GreaseMonkey is a Firefox Extension that allows you to run arbitrary Javascript files on pages from your client. This is cool, because you can do stuff to pages after they’re downloaded to make them work, or cooler, or both.

There are a large number of greasemonkey scripts already written and various people are rewriting more. (Actually, once my NDA runs out – and if my ex-CEO has given up on the idea – I may rewrite the fabled BrowserAngel project in GM)

So, with all that in mind, I’ve fixed something that really annoys me in a few sites I use, and have solved this problem with GreaseMonkey.

One of the problems with most aggregators which display more posts on one page is one of styling. If a single one of the feeds you can see puts in an oversized image, either the entire page/frame – and all the posts on it – is extended somewhere into the far reaches of horizontal-scrollbar-land, or just that post is, with the effect that you see the scrollbars for the rest of the page too. Also, you are probably going to have to scroll around looking for content. And it’s fugly.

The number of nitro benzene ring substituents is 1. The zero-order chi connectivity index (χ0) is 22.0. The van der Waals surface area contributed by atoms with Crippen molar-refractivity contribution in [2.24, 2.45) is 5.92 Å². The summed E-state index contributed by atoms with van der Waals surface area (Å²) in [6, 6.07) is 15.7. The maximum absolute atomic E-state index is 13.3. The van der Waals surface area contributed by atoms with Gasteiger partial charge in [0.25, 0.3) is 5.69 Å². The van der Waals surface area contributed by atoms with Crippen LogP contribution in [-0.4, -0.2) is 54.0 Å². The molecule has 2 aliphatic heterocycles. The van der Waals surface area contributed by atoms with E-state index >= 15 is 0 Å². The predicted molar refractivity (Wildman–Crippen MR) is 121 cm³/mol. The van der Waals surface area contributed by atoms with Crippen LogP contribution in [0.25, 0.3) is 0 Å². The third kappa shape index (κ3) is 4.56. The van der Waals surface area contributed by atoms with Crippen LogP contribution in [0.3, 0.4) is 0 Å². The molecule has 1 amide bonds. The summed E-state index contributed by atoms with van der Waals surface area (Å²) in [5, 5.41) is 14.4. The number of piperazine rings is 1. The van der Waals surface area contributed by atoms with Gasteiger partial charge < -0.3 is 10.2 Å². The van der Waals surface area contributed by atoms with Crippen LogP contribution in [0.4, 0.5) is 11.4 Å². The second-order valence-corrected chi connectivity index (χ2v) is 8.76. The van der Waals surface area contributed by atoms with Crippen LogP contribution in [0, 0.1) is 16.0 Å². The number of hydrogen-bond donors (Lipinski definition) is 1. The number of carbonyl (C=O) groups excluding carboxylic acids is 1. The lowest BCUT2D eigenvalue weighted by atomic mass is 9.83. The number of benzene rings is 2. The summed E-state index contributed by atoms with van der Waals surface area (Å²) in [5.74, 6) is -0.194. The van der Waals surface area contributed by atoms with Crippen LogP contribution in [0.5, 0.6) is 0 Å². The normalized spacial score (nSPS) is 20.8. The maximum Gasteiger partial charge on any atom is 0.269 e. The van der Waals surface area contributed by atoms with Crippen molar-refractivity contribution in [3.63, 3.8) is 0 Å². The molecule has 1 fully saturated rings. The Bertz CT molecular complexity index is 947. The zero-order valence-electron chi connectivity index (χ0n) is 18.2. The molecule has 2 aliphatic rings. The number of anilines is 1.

One solution to this is the max-width CSS element. If you drop something like max-width: "100%"; into your CSS Style or userContent.css, it’ll force all images to have a maximum width of the area available. The down sides are that either everyone in the world needs to put it in their CSS files – which is unlikely – or you put it into your browser defaults. The latter causes it also to affect unwanted things, like if you view an image on its own there is no way to force it to display at actual size.

Max Width, btw, doesn’t work in IE 1 though 6. Don’t know about 7 yet.

My first solution to this was a bookmarklet which iterated though all the images on the page and made them all max-width: 100%, which works perfectly.

Here it is: <a href="javascript:function mis(){imgs = document.getElementsByTagName("img");for(i=0;iMaxWidthifier

The downside is that Bloglines, which is one of the two places I have this problem has a frames interface, the Bookmarklet doesn’t work, because it only applies to the top level frame, not the containing frames. (The site with the problem is LiveJournal. Actually, most of the feeds with this brokenness on my Bloglines feed are syndications of LiveJournals & LJ Communities, but I digress).

So I’ve packaged the whole thing up into a GreaseMonkey user script, which does apply to the framesets, and defaulted it to apply to Livejournal and Bloglines.

Here is the Greasemonkey Script